European competition regulators have given the go-ahead to a joint digital wallet venture being pushed by a trio of leading UK mobile phone operators.
The EU investigation was launched back in April after rivals like search giant Google and competing mobile network Three raised concerns that the project was going to end up being "discriminatory," as the partnership involved controlled more than 90 per cent of the UK mobile market combined.
However, the European Commission has ruled in favour of the Project Oscar collective, stating that a number of possibilities existed for the development of alternative mobile payment systems not directly tied to networks or SIM cards, making the joint venture unlikely to restrict consumer choice via its technical or commercial strategy.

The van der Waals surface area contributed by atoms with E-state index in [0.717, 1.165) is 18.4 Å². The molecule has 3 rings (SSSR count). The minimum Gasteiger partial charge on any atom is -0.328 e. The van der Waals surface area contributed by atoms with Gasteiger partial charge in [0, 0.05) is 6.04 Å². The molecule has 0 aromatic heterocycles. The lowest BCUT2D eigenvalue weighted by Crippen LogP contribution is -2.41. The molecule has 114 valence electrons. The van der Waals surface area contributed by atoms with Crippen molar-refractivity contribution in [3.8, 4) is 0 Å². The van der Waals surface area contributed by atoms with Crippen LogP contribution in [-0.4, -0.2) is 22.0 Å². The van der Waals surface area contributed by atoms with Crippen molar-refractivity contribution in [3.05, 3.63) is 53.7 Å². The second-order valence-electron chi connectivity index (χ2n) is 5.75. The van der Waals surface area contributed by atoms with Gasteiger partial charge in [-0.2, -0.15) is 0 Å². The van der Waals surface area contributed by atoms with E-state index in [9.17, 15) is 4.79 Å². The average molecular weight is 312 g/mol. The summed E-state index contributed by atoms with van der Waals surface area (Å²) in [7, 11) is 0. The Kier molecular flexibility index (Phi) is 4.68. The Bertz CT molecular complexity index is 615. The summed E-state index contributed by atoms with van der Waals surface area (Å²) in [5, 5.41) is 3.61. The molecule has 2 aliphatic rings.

NFC payment systems typically work by enabling users to store their debit or credit card information on to their handset, but can also function by allowing people to pre-load a set amount of cash on to their device externally, as with a PAYG phone contract or an Oyster card.
Barclaycard, Visa, PayPal, and Google are among the other firms looking to make inroads into the nascent mobile wallet market - only yesterday, the Quick Tap contactless payment system formed by an Orange/Barclaycard partnership began arriving for the Samsung Galaxy S3.
"The Commission is keen on promoting innovation in this area and ensuring that the markets remain open so that a number of competing solutions can emerge without undue obstacles, to the benefit of consumers," said Competition Commissioner Joaquín Almunia (top) in a statement.
Following the EC decision, the Project Oscar group stated that it intended to push ahead with the formation of a new company "as quickly as possible," but was no being drawn into setting a target date for rollout of a service.